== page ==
In the centre a large jewel-bedecked figure is seated in the lotus posture, holding an infant on his lap. On each side stand two attendants holding jugs of precious substances. Above each of them is a bull. The mountain peaks below show that the scene takes place in a palace on a mountain.

During the night Mahāvīra is born, the Jain deities descend and ascend constantly from the heavens, causing a great light. The servants of Kubera, the god of riches and treasures, pour wealth into King Siddhārtha’s palace. Then the town is fully decorated to celebrate the event.

The various groups of gods take part in the celebrations ‘in order to celebrate the lustral bath at the birth of the Jina‘. This is the event depicted here, expanded on in the literary tradition.

The largest figure is the god Śakra, who intervenes at key points in the lives of the Jinas. During the night, he has placed a false baby at the side of the sleeping Queen Triśalā so he can take the newborn Mahāvīra. He brings the infant to the cosmic axis of Mount Meru, where the ritual of anointment takes place. The two bulls could represent the crystal bulls, which, the tradition says, Śakra created to stand in the four directions.

This anointing ceremony is the archetype of Jain festivals and finds an echo in the modern celebration of Mahāvīr Jayantī.

The protruding eye is a typical feature of western Indian painting. Its origin is unclear.

Other visual elements

In many Kalpa-sūtra manuscripts, there is a clear intention to make the manuscript a valuable and remarkable object in itself. Here this is achieved in a rather modest manner. This aim is signalled by the:

  • ornamental motif in the central margin
  • calligraphic script.

The red disc in the centre is a symbolic reminder of the way in which manuscripts were bound at one time. Strings through one or more holes in the paper were used to thread together the loose folios so the reader could turn them over easily. The disc is in one of the places where the holes would once have been.

This manuscript belongs to a rather early phase of Kalpa-sūtra paper manuscripts, the beginning of the 15th century. This is evidenced by the:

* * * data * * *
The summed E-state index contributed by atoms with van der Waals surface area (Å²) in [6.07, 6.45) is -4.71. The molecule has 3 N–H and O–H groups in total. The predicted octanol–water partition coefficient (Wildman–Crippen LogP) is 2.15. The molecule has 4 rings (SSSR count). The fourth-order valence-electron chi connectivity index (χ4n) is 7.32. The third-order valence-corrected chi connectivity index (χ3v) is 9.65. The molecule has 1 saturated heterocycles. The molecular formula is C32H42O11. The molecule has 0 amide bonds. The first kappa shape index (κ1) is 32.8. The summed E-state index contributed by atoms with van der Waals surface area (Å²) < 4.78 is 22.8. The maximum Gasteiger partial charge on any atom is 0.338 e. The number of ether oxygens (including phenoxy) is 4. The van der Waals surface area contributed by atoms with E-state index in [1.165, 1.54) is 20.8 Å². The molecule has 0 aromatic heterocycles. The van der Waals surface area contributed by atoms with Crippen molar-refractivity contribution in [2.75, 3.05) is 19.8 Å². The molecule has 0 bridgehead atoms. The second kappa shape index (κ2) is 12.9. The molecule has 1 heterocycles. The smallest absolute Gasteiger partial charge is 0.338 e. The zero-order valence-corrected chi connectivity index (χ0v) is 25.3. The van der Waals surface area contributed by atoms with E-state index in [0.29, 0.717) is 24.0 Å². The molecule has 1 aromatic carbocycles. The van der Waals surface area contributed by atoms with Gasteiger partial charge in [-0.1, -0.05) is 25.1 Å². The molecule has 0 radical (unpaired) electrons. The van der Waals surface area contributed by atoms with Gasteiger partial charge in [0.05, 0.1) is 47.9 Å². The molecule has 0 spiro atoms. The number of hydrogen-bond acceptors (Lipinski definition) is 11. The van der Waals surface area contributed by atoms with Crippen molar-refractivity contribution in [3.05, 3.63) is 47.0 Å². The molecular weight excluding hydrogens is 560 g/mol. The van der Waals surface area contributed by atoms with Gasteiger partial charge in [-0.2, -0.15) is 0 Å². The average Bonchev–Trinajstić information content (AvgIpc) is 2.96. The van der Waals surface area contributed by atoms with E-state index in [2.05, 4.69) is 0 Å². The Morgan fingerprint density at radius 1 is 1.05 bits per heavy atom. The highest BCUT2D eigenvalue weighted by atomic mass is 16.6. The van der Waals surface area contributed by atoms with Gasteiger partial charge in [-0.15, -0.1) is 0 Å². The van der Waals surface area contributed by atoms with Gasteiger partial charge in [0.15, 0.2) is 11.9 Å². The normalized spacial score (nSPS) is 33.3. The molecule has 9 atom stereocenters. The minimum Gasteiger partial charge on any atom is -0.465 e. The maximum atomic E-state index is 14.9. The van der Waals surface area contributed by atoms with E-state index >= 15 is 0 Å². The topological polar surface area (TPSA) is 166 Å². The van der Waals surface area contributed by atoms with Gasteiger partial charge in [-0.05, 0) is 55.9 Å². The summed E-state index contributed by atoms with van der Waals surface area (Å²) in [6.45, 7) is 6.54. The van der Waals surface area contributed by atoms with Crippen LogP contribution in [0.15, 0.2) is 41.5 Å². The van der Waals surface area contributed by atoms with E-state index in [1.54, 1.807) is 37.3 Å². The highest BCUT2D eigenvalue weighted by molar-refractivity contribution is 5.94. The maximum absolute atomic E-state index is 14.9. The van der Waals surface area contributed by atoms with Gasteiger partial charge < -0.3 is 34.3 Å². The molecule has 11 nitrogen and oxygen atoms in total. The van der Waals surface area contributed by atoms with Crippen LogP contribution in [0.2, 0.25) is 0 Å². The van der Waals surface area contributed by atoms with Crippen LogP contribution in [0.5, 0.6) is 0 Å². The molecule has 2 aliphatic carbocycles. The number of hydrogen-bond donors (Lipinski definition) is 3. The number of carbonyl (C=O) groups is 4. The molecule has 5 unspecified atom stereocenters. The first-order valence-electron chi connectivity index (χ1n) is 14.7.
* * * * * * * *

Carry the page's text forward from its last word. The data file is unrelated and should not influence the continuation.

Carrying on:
• format of the paper, which is rather narrow
  • old system of folio numbering, using ‘letter-numerals’, in the left-hand margins of the verso sides.

The elaborate script is the Jaina Devanāgarī script, in a form which recalls calligraphy. It is used for writing numerous Indian languages, here for Ardhamāgadhī Prakrit and Sanskrit.

This manuscript was read after it was copied and this page shows additions or corrections in smaller script, namely:

  • in line 3, the small number 97 added above the end of the line is the paragraph number
  • above lines 2 and 3 are Sanskrit explanations of Prakrit words in the text.

In many manuscripts the paragraph numbers are part of the text, but here they have been added afterwards.

The lines in smaller script above and below the main text and in the margins are explanations in Sanskrit of phrases found in the central part. The two small parallel lines like slanted = after the words are meant to separate the explanations in the margins. The parallel lines around words in the text indicate which words are glossed.

In the left-hand margin the words x dev’ujjoe / egāloe loe devā sannivāyā / 3 appear in larger script. This means that the phrase should be added within the text at the beginning of line 3. A sign in the text also indicates this.